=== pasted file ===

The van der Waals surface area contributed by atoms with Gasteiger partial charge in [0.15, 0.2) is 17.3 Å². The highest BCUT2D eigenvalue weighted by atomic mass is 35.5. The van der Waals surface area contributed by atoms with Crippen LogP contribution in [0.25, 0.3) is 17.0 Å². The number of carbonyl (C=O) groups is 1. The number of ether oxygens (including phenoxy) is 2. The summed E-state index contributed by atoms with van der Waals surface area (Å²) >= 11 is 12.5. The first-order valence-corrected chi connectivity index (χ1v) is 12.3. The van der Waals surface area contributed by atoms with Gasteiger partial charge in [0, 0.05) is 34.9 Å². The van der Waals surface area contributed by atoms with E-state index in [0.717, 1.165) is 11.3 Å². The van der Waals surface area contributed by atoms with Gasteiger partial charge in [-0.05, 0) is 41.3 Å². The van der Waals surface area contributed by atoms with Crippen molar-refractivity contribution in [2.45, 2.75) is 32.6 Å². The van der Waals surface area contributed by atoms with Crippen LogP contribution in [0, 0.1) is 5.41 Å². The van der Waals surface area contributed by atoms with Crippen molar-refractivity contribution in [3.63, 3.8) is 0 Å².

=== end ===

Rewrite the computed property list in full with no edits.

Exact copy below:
The van der Waals surface area contributed by atoms with Gasteiger partial charge in [0.15, 0.2) is 17.3 Å². The highest BCUT2D eigenvalue weighted by atomic mass is 35.5. The van der Waals surface area contributed by atoms with Crippen LogP contribution in [0.25, 0.3) is 17.0 Å². The number of carbonyl (C=O) groups is 1. The number of ether oxygens (including phenoxy) is 2. The summed E-state index contributed by atoms with van der Waals surface area (Å²) >= 11 is 12.5. The first-order valence-corrected chi connectivity index (χ1v) is 12.3. The van der Waals surface area contributed by atoms with Gasteiger partial charge in [0, 0.05) is 34.9 Å². The van der Waals surface area contributed by atoms with E-state index in [0.717, 1.165) is 11.3 Å². The van der Waals surface area contributed by atoms with Gasteiger partial charge in [-0.05, 0) is 41.3 Å². The van der Waals surface area contributed by atoms with Crippen molar-refractivity contribution in [2.45, 2.75) is 32.6 Å². The van der Waals surface area contributed by atoms with Crippen LogP contribution in [0, 0.1) is 5.41 Å². The van der Waals surface area contributed by atoms with Crippen molar-refractivity contribution in [3.63, 3.8) is 0 Å².